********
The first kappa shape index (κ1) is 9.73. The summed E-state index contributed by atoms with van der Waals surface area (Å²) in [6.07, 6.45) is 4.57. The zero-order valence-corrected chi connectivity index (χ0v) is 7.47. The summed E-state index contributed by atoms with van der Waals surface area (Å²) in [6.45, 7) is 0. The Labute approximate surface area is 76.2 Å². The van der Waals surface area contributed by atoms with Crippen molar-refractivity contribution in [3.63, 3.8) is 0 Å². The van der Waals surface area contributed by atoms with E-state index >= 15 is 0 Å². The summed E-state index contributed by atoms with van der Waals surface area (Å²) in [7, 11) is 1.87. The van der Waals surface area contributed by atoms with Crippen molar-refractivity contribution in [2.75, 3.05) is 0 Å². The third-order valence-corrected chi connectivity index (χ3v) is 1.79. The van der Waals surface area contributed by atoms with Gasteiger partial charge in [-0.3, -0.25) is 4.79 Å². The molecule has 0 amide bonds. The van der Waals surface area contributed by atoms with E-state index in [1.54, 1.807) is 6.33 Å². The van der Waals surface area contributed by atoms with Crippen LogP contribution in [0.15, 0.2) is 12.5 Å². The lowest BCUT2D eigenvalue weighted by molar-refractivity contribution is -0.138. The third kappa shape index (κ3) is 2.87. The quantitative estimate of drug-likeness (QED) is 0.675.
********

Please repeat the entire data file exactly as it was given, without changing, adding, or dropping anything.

The first kappa shape index (κ1) is 9.73. The summed E-state index contributed by atoms with van der Waals surface area (Å²) in [6.07, 6.45) is 4.57. The zero-order valence-corrected chi connectivity index (χ0v) is 7.47. The summed E-state index contributed by atoms with van der Waals surface area (Å²) in [6.45, 7) is 0. The Labute approximate surface area is 76.2 Å². The van der Waals surface area contributed by atoms with Crippen molar-refractivity contribution in [3.63, 3.8) is 0 Å². The van der Waals surface area contributed by atoms with E-state index >= 15 is 0 Å². The summed E-state index contributed by atoms with van der Waals surface area (Å²) in [7, 11) is 1.87. The van der Waals surface area contributed by atoms with Crippen molar-refractivity contribution in [2.75, 3.05) is 0 Å². The third-order valence-corrected chi connectivity index (χ3v) is 1.79. The van der Waals surface area contributed by atoms with Gasteiger partial charge in [-0.3, -0.25) is 4.79 Å². The molecule has 0 amide bonds. The van der Waals surface area contributed by atoms with E-state index in [1.54, 1.807) is 6.33 Å². The van der Waals surface area contributed by atoms with Crippen LogP contribution in [0.15, 0.2) is 12.5 Å². The lowest BCUT2D eigenvalue weighted by molar-refractivity contribution is -0.138. The third kappa shape index (κ3) is 2.87. The quantitative estimate of drug-likeness (QED) is 0.675.